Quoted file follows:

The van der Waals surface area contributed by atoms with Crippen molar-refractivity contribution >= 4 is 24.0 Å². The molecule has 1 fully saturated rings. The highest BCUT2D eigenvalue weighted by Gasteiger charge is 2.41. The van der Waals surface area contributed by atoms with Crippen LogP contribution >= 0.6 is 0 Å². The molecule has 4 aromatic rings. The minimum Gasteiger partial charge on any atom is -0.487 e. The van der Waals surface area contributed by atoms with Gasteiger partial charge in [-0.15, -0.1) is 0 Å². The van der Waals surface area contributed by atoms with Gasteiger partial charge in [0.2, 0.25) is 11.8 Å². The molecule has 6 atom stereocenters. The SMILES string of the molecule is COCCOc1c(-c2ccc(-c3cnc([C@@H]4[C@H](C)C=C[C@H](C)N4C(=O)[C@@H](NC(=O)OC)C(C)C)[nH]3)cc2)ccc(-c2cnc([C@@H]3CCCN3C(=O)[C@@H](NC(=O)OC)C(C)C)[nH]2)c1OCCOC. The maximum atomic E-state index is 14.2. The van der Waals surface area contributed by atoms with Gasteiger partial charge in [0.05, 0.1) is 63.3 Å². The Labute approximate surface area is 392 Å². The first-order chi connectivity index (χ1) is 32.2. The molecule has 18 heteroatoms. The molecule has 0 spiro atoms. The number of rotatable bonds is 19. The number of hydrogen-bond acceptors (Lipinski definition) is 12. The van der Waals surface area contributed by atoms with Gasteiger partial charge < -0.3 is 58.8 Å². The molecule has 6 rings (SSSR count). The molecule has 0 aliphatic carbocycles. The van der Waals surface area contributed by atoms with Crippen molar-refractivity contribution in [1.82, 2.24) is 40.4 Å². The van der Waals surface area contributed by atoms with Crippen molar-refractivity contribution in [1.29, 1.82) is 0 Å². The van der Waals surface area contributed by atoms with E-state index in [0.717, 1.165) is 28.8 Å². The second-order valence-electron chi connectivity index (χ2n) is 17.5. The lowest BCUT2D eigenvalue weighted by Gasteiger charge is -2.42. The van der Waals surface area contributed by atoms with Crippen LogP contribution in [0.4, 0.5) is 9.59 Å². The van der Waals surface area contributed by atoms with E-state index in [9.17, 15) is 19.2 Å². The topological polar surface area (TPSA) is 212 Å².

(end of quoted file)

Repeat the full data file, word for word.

The van der Waals surface area contributed by atoms with Crippen molar-refractivity contribution >= 4 is 24.0 Å². The molecule has 1 fully saturated rings. The highest BCUT2D eigenvalue weighted by Gasteiger charge is 2.41. The van der Waals surface area contributed by atoms with Crippen LogP contribution >= 0.6 is 0 Å². The molecule has 4 aromatic rings. The minimum Gasteiger partial charge on any atom is -0.487 e. The van der Waals surface area contributed by atoms with Gasteiger partial charge in [-0.15, -0.1) is 0 Å². The van der Waals surface area contributed by atoms with Gasteiger partial charge in [0.2, 0.25) is 11.8 Å². The molecule has 6 atom stereocenters. The SMILES string of the molecule is COCCOc1c(-c2ccc(-c3cnc([C@@H]4[C@H](C)C=C[C@H](C)N4C(=O)[C@@H](NC(=O)OC)C(C)C)[nH]3)cc2)ccc(-c2cnc([C@@H]3CCCN3C(=O)[C@@H](NC(=O)OC)C(C)C)[nH]2)c1OCCOC. The maximum atomic E-state index is 14.2. The van der Waals surface area contributed by atoms with Gasteiger partial charge in [0.05, 0.1) is 63.3 Å². The Labute approximate surface area is 392 Å². The first-order chi connectivity index (χ1) is 32.2. The molecule has 18 heteroatoms. The molecule has 0 spiro atoms. The number of rotatable bonds is 19. The number of hydrogen-bond acceptors (Lipinski definition) is 12. The van der Waals surface area contributed by atoms with Gasteiger partial charge < -0.3 is 58.8 Å². The molecule has 6 rings (SSSR count). The molecule has 0 aliphatic carbocycles. The van der Waals surface area contributed by atoms with Crippen molar-refractivity contribution in [1.82, 2.24) is 40.4 Å². The van der Waals surface area contributed by atoms with Crippen molar-refractivity contribution in [1.29, 1.82) is 0 Å². The van der Waals surface area contributed by atoms with E-state index in [0.717, 1.165) is 28.8 Å². The second-order valence-electron chi connectivity index (χ2n) is 17.5. The lowest BCUT2D eigenvalue weighted by Gasteiger charge is -2.42. The van der Waals surface area contributed by atoms with Crippen LogP contribution in [0.4, 0.5) is 9.59 Å². The van der Waals surface area contributed by atoms with E-state index in [9.17, 15) is 19.2 Å². The topological polar surface area (TPSA) is 212 Å².